And this doesn’t just work to the game’s advantage because it’s a staple of the genre- it’s actually a great mechanism. Even after I had rescued an army of survivors I didn’t take any of them for granted. Great guns are scarce so only a few will be outfitted to kick ass and will be leveled up sufficiently- making every outing a chance for you to lose a survivor (or rifle) you’re attached to. It’s also fairly easy to get overwhelmed, making you think about every decision. Do you help hunt down a dangerous feral zombie with a neighboring survivor and risk losing your best shooter? Do you search for ammo while a horde shambles outside? This is fucking zombie Armageddon, if you’re playing a zombie video game you should be forced to answer these types of questions.


Resource Management and Base Building

As a safe haven against the undead onslaught, Romero had the Monroeville Mall- in State you’ll find an old church, a fenced in house or a Mexican restaurant. But it’s not as easy as waiting out until rescue. Each day brings hunger, disease and zombie attacks, making a steady stream of food, medicine, ammo and building materials a necessity. Those resources have to be scrounged up wherever you can find them; whether it be from an abandoned house, fast-food store or a vet. You hoard all of these at the home base, hoping that you have enough to last through the night.

You can upgrade the base too, which is possibly my favorite part. Your team will get tired or hungry. Disease can break out if you don’t have designated bathrooms or eating areas, and defenses can be fortified. The system isn’t too deep but it doesn’t need to be- you’ll be frantically searching for supplies of the time.

You’ll also need to be building up your own arsenal in the “stash” in your base. You start with almost nothing so keeping your base well supplied with guns, pills and ammo is a must. That means in addition to filling your rucksack with building supplies or medicine, you’ll have to scrounge out some guns and melee weapons for the survivors back at base to use. There’s a huge assortment of guns and though they all work about the same my primal American desire to amass a huge cache of random-ass guns.


The Story Never Gets in the Way

State of Decay’s writing and voice acting is so amateur it will bring you back to your high school drama class- but wait- that’s a good thing! The zombie genre is tired as shit. I could go an entire lifetime without hearing another fucking news beat about how the dead flesh-eaters are “crazy cannibals” and not your loved ones and blah, blah, blah. I’ve literally seen the scenario over fifty times, so if you could just get to the smashing zombie face I’d appreciate it, thanks. And I don’t need to know why this is happening. God, I swear if I hear about another bio-weapons experiment or government test gone wrong I’ll blow my own brains out (before I turn). Last year’s Dying Light is a perfect example of the zombie narrative getting in the way of the zombie game.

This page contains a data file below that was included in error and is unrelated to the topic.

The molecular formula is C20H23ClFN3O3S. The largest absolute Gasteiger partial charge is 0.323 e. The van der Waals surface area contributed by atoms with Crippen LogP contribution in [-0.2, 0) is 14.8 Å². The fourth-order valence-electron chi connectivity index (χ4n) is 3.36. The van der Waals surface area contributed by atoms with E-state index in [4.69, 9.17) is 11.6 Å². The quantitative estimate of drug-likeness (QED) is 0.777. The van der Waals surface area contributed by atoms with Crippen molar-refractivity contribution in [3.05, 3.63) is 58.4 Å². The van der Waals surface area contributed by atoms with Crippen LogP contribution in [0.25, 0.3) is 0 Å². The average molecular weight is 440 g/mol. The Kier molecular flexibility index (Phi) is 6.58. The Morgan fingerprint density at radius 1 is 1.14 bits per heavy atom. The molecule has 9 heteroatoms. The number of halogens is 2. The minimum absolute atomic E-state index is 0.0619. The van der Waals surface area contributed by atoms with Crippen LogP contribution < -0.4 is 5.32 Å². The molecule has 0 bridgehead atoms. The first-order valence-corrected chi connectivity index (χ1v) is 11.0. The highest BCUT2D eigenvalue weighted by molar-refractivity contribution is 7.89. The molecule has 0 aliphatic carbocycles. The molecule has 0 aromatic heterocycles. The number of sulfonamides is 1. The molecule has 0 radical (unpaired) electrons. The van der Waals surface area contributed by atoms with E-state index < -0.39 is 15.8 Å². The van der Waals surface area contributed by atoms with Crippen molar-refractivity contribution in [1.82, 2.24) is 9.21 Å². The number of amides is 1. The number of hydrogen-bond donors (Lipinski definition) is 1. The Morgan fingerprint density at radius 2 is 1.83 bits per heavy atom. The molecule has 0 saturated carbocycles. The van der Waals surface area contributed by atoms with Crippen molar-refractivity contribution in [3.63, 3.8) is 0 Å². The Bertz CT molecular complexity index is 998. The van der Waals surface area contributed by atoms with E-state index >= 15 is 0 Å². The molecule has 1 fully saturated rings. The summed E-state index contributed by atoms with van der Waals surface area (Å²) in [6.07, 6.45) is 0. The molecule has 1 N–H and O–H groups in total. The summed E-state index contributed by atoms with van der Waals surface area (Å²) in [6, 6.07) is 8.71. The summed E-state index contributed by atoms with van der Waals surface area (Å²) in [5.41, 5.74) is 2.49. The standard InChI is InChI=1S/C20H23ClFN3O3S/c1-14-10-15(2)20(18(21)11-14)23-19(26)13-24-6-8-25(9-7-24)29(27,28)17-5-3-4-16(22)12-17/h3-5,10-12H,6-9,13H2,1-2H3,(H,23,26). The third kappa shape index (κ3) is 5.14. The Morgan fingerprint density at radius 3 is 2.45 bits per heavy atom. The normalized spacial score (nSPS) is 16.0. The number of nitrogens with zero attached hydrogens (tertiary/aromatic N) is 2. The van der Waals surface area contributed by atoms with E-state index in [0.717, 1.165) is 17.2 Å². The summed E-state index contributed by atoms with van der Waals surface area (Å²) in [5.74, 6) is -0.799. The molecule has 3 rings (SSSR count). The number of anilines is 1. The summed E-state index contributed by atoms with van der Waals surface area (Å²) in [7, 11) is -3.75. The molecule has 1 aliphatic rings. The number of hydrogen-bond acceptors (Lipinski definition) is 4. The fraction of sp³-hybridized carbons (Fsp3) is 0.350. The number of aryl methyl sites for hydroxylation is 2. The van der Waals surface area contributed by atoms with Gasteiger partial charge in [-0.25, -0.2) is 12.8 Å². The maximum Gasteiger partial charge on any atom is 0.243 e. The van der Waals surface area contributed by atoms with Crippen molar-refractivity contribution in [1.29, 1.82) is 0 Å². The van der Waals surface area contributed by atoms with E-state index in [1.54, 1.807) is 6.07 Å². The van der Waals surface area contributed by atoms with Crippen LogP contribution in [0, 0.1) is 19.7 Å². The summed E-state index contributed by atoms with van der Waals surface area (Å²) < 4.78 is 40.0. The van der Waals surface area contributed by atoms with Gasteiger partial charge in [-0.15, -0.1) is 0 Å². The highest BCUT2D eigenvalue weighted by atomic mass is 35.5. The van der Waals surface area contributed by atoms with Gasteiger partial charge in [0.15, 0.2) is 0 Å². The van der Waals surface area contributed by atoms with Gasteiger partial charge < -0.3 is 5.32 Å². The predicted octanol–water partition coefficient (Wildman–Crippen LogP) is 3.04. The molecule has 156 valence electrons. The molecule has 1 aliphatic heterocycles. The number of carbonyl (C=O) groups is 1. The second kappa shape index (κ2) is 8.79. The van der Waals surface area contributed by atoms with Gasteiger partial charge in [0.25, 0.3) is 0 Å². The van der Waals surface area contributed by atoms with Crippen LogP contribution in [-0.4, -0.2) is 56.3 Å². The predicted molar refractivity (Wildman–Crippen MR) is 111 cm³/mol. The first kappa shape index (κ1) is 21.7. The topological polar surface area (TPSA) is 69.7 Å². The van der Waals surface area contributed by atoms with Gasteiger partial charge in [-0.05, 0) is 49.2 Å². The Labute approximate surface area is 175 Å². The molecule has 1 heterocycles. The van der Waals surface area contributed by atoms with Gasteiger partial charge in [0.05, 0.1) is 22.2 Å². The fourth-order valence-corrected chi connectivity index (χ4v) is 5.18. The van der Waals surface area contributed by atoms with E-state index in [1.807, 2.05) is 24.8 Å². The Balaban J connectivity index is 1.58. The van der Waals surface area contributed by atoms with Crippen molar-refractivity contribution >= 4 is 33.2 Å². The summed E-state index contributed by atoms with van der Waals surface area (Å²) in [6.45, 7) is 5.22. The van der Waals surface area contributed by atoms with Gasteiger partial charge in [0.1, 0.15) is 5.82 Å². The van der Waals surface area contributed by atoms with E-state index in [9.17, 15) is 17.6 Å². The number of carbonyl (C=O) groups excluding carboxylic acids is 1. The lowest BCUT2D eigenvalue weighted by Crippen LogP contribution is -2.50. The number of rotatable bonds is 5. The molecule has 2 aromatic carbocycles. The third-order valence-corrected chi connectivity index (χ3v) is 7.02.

Not State of Decay. You’ll hear about the zombie thing for like five seconds before you start your quest of just fucking surviving. And that’s it. Even in the lightly scripted Year One and Lifeline you’ll never be investigating or discussing the phenomenon. Just saving others and surviving. That’s what makes Dawn of the Dead’s cast of survivors so believable. They aren’t out there to solve the apocalypse- just live one more day.


The Bad

State of Decay might be the closest to nail the zombie survival experience, but it still has its fair share of problems. For one, it hasn’t been optimized for the next generation. The graphics are old and I ran into a few times of framerate chugging and slowdown. It’s a shame because it seems to have limited the amount of zombies the game can throw at you at once. Which in some cases could be a lot more.

Also there’s the car thing. Cars are vital to your survival and they are plentiful. They’re also, unfortunately, the most powerful weapon in your survivors’ arsenal. They cut through a group of flesh-eaters like a knife through hot butter and hardly take any damage making potentially dangerous counters a cinch. When your objective is in a field of biters, the potential drama never really materializes when you run them down with one of the games hundreds of readily available trucks.

But even with those problems this is the game that really nails the zombie genre. If you’re a Romero fan and you’ve been searching for that game that sums up the zombie experience, I urge you to download the latest version of State and throw yourself into its zombie-filled valley.